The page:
The way this connects to abandonment is complicated but interesting. First of all, there’s the fear of abandonment. If you get attached to someone, you risk losing them. So if you’re going after people who are unavailable, you’re constantly trying to have a relationship, but you’re never really having one. You’re trying to avoid the pain of really losing someone. The only problem is that, while you’re pursuing someone like this, it’s usually a very emotional and difficult experience.

Secondly, when you go through abandonment, the feelings are so horrible that you can’t wait to get better, so you try to find ways to get rid of those feelings, maybe by meeting a new person or tackling a big project. Since abandonment is a wound and scar tissue forms over the wound, that area becomes numb, so you can’t feel love unless it’s in the form of insecurity. If you’re with somebody who’s totally available, you can’t even feel that. The only thing you can feel is when somebody makes you feel like they’re going to leave you any minute or that you’re not good enough. Then, you think you’re attracted to that person.

Susan Anderson Presents Compelling Dating Advice in Self-Help Relationship Book

How does the Outer Child play into compatibility or incompatibility in a relationship? For example, if two people have similar Outer Child tendencies, could that make them more or less compatible?

In the ideal relationship, two people’s adult selves would be very sweet to each other’s Inner Children. The Inner Child is the vulnerable part of a person, so in a relationship, we should be very sensitive, kind, caring, and understanding towards each other. But what happens in a lot of relationships is that the Outer Children get into a power struggle because the Outer Child is always trying to create problems and has control issues.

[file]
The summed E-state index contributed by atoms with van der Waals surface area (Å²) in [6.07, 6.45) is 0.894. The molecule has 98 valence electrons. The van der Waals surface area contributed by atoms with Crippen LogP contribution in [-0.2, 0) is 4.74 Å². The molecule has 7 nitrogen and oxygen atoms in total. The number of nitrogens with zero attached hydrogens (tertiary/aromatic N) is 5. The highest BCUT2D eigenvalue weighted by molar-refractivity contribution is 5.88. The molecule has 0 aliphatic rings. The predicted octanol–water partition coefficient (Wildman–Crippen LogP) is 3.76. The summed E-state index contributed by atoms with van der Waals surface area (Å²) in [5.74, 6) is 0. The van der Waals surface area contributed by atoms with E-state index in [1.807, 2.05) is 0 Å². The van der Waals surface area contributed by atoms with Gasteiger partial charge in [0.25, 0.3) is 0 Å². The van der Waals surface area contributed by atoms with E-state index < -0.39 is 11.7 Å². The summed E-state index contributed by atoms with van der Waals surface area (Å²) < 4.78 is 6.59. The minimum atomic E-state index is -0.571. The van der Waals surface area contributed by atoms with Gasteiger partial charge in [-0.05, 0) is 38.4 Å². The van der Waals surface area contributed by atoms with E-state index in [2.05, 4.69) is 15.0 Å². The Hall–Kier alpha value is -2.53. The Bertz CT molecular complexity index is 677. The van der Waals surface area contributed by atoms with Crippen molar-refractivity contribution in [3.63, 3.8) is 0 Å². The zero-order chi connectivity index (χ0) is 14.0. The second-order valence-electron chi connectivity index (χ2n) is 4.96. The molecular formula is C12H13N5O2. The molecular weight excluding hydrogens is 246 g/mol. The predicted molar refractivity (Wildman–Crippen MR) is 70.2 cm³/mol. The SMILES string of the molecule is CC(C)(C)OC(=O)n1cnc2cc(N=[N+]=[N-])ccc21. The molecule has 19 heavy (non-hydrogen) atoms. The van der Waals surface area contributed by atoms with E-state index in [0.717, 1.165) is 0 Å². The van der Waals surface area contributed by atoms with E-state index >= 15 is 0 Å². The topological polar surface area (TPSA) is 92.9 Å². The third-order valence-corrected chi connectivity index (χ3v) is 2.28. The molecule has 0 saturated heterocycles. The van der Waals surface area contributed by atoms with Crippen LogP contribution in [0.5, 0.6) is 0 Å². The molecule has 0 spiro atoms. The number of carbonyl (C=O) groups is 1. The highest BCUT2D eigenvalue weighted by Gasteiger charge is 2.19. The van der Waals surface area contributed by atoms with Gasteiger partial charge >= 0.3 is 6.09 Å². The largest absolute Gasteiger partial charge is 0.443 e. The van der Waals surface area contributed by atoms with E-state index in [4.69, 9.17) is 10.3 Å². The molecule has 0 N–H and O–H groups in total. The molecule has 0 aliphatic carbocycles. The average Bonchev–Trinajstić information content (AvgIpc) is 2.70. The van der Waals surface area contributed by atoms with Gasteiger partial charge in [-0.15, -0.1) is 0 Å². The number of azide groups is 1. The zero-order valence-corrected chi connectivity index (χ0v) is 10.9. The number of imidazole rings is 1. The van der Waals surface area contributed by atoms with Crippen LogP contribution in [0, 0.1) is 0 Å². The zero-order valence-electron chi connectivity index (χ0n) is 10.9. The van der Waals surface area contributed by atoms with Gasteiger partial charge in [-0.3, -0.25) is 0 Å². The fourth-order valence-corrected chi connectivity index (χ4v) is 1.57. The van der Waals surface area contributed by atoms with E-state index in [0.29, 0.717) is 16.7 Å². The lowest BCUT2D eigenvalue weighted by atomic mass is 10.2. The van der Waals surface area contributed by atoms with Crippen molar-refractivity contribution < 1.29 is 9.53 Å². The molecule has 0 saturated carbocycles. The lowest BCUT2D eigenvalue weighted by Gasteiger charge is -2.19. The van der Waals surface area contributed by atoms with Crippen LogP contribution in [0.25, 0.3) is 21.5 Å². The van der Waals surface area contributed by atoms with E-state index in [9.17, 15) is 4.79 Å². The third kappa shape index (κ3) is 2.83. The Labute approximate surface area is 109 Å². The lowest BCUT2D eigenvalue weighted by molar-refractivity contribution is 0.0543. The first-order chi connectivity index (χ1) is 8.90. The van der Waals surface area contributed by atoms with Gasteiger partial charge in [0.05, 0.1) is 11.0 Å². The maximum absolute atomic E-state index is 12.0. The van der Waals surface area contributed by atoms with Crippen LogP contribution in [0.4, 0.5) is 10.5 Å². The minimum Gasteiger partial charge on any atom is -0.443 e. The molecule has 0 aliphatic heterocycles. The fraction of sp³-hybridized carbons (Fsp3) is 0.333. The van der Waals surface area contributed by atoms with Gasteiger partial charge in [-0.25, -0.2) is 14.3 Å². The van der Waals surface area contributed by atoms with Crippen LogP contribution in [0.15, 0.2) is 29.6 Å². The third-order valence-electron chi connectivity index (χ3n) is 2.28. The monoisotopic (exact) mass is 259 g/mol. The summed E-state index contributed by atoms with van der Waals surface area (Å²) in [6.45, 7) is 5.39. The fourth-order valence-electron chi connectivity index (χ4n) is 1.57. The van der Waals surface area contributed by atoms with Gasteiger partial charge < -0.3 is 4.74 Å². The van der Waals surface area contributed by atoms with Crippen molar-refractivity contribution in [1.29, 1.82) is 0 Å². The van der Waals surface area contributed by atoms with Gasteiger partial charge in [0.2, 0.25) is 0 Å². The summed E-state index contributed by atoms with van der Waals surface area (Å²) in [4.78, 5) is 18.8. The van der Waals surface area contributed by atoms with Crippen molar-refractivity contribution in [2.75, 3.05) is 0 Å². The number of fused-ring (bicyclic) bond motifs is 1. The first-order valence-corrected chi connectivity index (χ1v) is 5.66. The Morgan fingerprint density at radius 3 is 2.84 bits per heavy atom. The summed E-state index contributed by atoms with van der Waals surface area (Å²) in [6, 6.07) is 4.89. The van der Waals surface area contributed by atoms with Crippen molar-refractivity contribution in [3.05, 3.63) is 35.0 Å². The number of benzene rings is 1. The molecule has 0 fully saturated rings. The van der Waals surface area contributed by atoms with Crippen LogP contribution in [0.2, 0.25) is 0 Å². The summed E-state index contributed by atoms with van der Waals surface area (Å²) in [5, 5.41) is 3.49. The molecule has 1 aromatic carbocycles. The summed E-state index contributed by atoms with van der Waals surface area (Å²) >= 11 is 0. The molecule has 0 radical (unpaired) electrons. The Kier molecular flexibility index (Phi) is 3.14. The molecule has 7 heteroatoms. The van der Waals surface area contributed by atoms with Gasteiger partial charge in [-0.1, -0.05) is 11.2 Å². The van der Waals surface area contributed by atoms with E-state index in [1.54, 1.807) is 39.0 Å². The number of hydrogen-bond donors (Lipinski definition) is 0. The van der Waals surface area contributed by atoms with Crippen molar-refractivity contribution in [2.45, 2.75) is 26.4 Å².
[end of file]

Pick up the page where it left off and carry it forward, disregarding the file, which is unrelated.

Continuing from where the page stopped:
Related Link: Ways to Remain Confident in Your Long-Term Relationship

In your book, you mention the Emotional Pendulum: Fear of Abandonment versus Fear of Engulfment. Can you give us some examples of how the Outer Child acts out as a result of these two opposing feelings?

It’s a very natural to have those two opposing feelings. The Outer Child has a tendency to act them out, so when you feel the fear of abandonment, the Outer Child aims your emotional suction cup at your partner and scares them away, or it gets stiff and angry. On the other hand, when your partner is available, you now feel the engulfment. The Outer Child acts that out by leaving, being cold, being critical, or shutting down. The pendulum swings between the two.

Finally, we’d love to ask you for some dating advice! How can acknowledging the Outer Child help someone find love?

When you realize how much your Outer Child has been interfering, you realize that you need to do some healing. This involves developing a relationship between your adult self and your Inner Child. When these two are in alignment and there’s a caring, nurturing relationship going on, that sets the tone for you to be able to relate well to someone else. It also keeps the Outer Child out of the picture.

For more information on Susan, visit www.outerchild.net and www.abandonment.net. Don’t forget to pick up a copy of Taming Your Outer Child!